The 2006 film attempted to present a more thoughtful perspective for the hero but failed
On April 18, Man of Steel celebrated 83 years since the publication of the legendary Action Comics # 1 in 1938. Since then, the character has adapted to the most diverse types of platforms; whether it be on radio, television, animation or video games, Superman’s presence has been there at one point. It is clear that, when we compare all the means of transmission, the one that jumps first in memory, depending on the situation that preceded the original comic, is the cinema.
On the big screen, the character was immortalized with Christopher Reeve in the classic Superman: The Movie of 1978, a fundamental work to solidify both the genre of blockbusters (Tubarão was the first hit of the genre in 1975) and comics. adaptations themselves, since the biggest references to this medium until then were the Batman miniseries in the 1940s and the 1966 feature film based on the hit series starring Adam West.
The success of the Kryptonian’s first attempt gave way to a franchise that lasted throughout the 1980s but which with each new film showed a visible exhaustion of ideas and technical resources. Indeed, the original work of 78 presented characteristics of practical effects very innovative for the time, in particular when the subject was the flight of the protagonist, becoming for a long time a reference in the field.
However, the technical care observed was diluted as the sequences came and their budget gradually decreased. So when Superman IV: In Search of Peace was produced with just $ 17 million in 1987, the end result could not be more than recycling visual effects from the original film and a terrible use of blue. screen. The disastrous result, along with the legal disputes Warner Bros. had with the families of the character’s creators, threw the franchise into limbo.
Still, Reeve’s films, especially the original, continued to be seen as a sort of instruction manual on how the character and his microcosm should be adapted. Two examples are the Smallville series, which from 2001 was heavily inspired by the aesthetic concepts presented in the work of the 70s and, in 2006, Superman – The Return.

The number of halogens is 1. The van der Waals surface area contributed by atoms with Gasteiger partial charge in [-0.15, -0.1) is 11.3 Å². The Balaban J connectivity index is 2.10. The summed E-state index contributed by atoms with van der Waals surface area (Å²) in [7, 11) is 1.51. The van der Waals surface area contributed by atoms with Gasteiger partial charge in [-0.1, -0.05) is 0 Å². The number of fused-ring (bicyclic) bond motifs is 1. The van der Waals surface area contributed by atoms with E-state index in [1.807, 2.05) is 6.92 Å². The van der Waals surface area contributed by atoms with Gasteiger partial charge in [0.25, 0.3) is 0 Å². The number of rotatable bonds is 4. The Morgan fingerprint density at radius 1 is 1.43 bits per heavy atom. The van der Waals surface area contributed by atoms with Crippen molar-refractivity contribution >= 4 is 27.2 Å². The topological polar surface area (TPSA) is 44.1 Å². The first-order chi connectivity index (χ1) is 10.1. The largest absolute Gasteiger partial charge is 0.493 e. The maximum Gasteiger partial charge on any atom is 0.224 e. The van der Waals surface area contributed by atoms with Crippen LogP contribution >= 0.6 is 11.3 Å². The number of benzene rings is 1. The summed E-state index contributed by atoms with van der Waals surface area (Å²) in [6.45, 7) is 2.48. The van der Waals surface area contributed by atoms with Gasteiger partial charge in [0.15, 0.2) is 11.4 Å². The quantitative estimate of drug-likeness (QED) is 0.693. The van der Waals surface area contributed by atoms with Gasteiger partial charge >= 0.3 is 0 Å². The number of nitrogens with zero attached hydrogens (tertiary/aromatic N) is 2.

The early 2000s were very fortuitous for director Bryan Singer (whose sexual harassment accusations had yet to be released), who had directed two X-Men films (these which once and for all launched the fashion of adapting comics with bigger and bigger budgets). For all intents and purposes, by this time, he was the big Hollywood go-to on how to bring this medium to theaters.
By the time the director received the contract invitation, he was in the process of kicking off the X-Men Chapter 3 project, and his removal caused some disagreement with Fox at the time. The point is, when Singer accepted the idea of a Superman project, he had in mind the idea of indirectly continuing the universe started with Christopher Reeve.
In this way, it behaves like a sequence to the first and second films (leaving out the third and fourth), but doing a job of updating the set, bringing the plot to the 21st century, in addition to a few changes in Clark’s dynamic with the rest of the cast, as the hero was away from Earth for a while.
This concern to align with a successful past was reflected in Brandon Routh’s choice for the role, as the actor bore an impressive resemblance to Reeve, in addition to Kevin Spacey’s build of Lex Luthor as little divergent from Gene’s selfishness. criminal. Hackman. In this way, it is evident during the work that the director’s desire was much more to pay homage to the past than to sow the future. The track directed by John Ottman was based on the previous work of John Williams with some rearrangements.
At the time of its release, the production suffered a lot of criticism from fans for its more introspective and, for some, well-hung tone. In fact, Superman: The Return gives very little headroom for the two big action moments that would be seen years later in Man of Steel and the comedy. While in the past comics were more mainstream thanks to generous screen time for comedians like Ned Beatty (1978) and Jon Cryer (1987), in 2006 they were relegated more to the short screen time of Spacey’s supporting actor Parker Posey as the film as a whole.
Even so, Superman – The Return is an interesting exercise in how to work with a character that is fundamentally linked to moments of action. The choice to dwell on the sense of displacement of the hero, who after his return saw that several close people were leaving, required moments of relief for the audience, such as action or comedy, to sacrifice. Thus, the film does not manage to bring the spectator into the proposition and only receives in response its fatigue or indifference.
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